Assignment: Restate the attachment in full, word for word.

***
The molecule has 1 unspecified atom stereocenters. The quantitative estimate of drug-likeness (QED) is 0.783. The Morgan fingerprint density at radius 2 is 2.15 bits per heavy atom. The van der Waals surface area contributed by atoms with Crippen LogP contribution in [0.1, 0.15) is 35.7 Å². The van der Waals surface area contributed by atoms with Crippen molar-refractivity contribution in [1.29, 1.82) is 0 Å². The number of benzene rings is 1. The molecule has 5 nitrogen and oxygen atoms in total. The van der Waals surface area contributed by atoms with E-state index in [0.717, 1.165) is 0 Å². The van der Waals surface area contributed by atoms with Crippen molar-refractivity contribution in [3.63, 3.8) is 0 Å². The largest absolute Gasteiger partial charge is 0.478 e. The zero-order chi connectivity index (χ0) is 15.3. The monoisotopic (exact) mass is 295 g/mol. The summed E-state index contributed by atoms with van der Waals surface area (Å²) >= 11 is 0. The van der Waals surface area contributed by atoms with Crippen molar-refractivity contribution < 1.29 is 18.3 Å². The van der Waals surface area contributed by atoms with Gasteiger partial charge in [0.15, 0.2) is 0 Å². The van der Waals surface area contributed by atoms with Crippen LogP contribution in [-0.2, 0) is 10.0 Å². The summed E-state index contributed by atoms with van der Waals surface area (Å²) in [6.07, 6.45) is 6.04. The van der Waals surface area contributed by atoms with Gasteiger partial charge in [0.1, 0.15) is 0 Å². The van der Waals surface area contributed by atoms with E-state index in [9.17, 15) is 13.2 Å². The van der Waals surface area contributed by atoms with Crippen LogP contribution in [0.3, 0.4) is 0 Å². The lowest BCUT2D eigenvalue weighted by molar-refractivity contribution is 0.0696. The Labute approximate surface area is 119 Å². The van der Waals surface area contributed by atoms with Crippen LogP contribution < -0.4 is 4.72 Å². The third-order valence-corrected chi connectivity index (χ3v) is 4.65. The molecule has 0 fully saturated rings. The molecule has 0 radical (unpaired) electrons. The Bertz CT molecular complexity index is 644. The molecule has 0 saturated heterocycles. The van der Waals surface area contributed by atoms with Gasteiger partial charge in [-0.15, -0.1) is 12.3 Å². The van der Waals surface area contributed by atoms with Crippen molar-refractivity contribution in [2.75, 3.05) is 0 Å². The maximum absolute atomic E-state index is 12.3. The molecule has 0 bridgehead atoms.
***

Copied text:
The molecule has 1 unspecified atom stereocenters. The quantitative estimate of drug-likeness (QED) is 0.783. The Morgan fingerprint density at radius 2 is 2.15 bits per heavy atom. The van der Waals surface area contributed by atoms with Crippen LogP contribution in [0.1, 0.15) is 35.7 Å². The van der Waals surface area contributed by atoms with Crippen molar-refractivity contribution in [1.29, 1.82) is 0 Å². The number of benzene rings is 1. The molecule has 5 nitrogen and oxygen atoms in total. The van der Waals surface area contributed by atoms with E-state index in [0.717, 1.165) is 0 Å². The van der Waals surface area contributed by atoms with Crippen molar-refractivity contribution in [3.63, 3.8) is 0 Å². The largest absolute Gasteiger partial charge is 0.478 e. The zero-order chi connectivity index (χ0) is 15.3. The monoisotopic (exact) mass is 295 g/mol. The summed E-state index contributed by atoms with van der Waals surface area (Å²) >= 11 is 0. The van der Waals surface area contributed by atoms with Crippen molar-refractivity contribution < 1.29 is 18.3 Å². The van der Waals surface area contributed by atoms with Gasteiger partial charge in [0.15, 0.2) is 0 Å². The van der Waals surface area contributed by atoms with Crippen LogP contribution in [-0.2, 0) is 10.0 Å². The summed E-state index contributed by atoms with van der Waals surface area (Å²) in [6.07, 6.45) is 6.04. The van der Waals surface area contributed by atoms with Gasteiger partial charge in [0.1, 0.15) is 0 Å². The van der Waals surface area contributed by atoms with E-state index in [9.17, 15) is 13.2 Å². The van der Waals surface area contributed by atoms with Crippen LogP contribution in [0.3, 0.4) is 0 Å². The lowest BCUT2D eigenvalue weighted by molar-refractivity contribution is 0.0696. The Labute approximate surface area is 119 Å². The van der Waals surface area contributed by atoms with Crippen LogP contribution < -0.4 is 4.72 Å². The third-order valence-corrected chi connectivity index (χ3v) is 4.65. The molecule has 0 fully saturated rings. The molecule has 0 radical (unpaired) electrons. The Bertz CT molecular complexity index is 644. The molecule has 0 saturated heterocycles. The van der Waals surface area contributed by atoms with Gasteiger partial charge in [-0.15, -0.1) is 12.3 Å². The van der Waals surface area contributed by atoms with Crippen molar-refractivity contribution in [2.75, 3.05) is 0 Å². The maximum absolute atomic E-state index is 12.3. The molecule has 0 bridgehead atoms.